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Gender disparity in weight lifting persists across campus

Courtesy of Matthew M. Brzycki

Anyone who works out at Stephens Fitness Center knows that men outnumber women in the downstairs area, home to the free weights, squat racks, and bench racks. Of the men and women interviewed for this article, all agreed that men outnumbered women in the weight room.

“Objectively, men outnumber women,” said Allen Welkie GS, who described himself as a frequent gym-goer.


The Daily Princetonian talked to men and women about why this gender disparity persists, despite the well-known benefits of strength conditioning for both genders.

Some women find weight lifting antithetical to their fitness goals.

Sara Lewis ’20, who uses the elliptical and runs, said she hates weight lifting.

“It’s not useful for me. I don’t do heavy lifting,” she said. “I’m not trying to get bulky.”

Ellie Breitfeld ’20, who runs and does abdominal workouts, said she finds the weight room intimidating. She also said that she would be willing to learn how to use weights to improve her arm strength, but she would rather spend her time doing cardio.

Julia Jansen ’19 said she prefers cardio because she does not want to focus on getting bulked up, although she does use weights in about one out of every six workout sessions.


Other women cited lack of experience and an enjoyment of cardio as reasons for choosing not to lift.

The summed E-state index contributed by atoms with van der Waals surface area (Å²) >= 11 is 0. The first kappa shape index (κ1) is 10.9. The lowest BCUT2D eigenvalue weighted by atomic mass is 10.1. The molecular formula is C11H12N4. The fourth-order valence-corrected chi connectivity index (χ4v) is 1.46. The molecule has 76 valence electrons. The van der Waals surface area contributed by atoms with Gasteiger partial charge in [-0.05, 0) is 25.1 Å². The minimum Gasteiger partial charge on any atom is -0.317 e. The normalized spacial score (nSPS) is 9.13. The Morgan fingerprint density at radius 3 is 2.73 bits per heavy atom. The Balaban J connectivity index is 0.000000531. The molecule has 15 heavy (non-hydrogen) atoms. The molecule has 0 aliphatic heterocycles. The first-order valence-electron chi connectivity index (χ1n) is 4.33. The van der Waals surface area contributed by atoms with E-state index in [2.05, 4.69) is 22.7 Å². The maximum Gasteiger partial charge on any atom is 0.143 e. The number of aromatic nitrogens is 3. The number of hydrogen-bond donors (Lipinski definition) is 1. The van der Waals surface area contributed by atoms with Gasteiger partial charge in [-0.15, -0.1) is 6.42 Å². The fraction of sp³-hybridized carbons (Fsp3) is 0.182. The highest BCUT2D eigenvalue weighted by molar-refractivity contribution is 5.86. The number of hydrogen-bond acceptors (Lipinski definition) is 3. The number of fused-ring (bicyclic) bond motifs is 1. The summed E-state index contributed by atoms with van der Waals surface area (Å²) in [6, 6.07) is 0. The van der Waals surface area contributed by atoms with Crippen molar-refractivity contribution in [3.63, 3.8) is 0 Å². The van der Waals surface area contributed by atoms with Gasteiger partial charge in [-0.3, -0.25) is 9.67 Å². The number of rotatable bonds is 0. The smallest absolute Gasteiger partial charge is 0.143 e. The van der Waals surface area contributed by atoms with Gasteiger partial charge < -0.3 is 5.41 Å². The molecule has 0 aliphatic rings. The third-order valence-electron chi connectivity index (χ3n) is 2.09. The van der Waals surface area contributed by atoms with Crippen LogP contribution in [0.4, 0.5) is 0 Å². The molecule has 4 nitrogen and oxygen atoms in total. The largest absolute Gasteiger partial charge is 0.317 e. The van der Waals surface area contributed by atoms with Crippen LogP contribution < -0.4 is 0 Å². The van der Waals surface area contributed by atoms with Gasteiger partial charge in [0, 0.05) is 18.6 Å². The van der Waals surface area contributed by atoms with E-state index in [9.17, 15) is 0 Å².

For women who do lift, the journey was not easy. When Sarah Drohan GS, the treasurer of the Princeton Powerlifting Club, began lifting three years ago, she felt like she “stood out as the only woman in the room.”

“Eventually, I just stopped caring about it,” she said. Drohan, who studies ecology and evolutionary biology and applied and computational mathematics, said that she often works in male-dominated fields. This phenomenon was quite common among women who lift.

Jean Grossman, a lecturer in the Wilson School, was one of the few female graduate students in the economics department at MIT.

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“I’m used to being in an environment that’s almost entirely male, so I think it was easier for me to start doing weights,” she said. Grossman added that when she started lifting 15 years ago, she felt pressure to do only cardio.

“Then I thought, this is as much mine as anyone else’s,” Grossman said.

Chloe Coronado Winn ’19, who is one of the few women studying electrical engineering at the University, said that she first started lifting downstairs when her friend Kathy Zhang ’19 invited her. She added that it’s a “little hard not to notice” the men to women ratio in the weight room. However, she does not think that women should feel intimidated when going to the weight room for the first time.

“If it’s your first time coming down, you feel like, ‘Oh, maybe I don’t know how to use the equipment,’ or, ‘I don’t know what I’m doing,’” Winn said. “But I swear, half the guys here don’t know what they’re doing, so there shouldn’t be anything scary about that.”

Zhang, who majors in classics, took advantage of mentorship opportunities in the weight room. She has previously worked with personal trainers, both in Dillon Gym and back home in Newtown, Pa.

“They showed me how to use everything, which made things easier,” she said.

Inside Dillon Gym's weightroom

Photo courtesy of Matthew M. Brzycki. 

With time and experience, beginning lifters’ confidence and comfort level in the weight room increases. Although Winn and Zhang lift weights together, both also often go down to the weight room by themselves.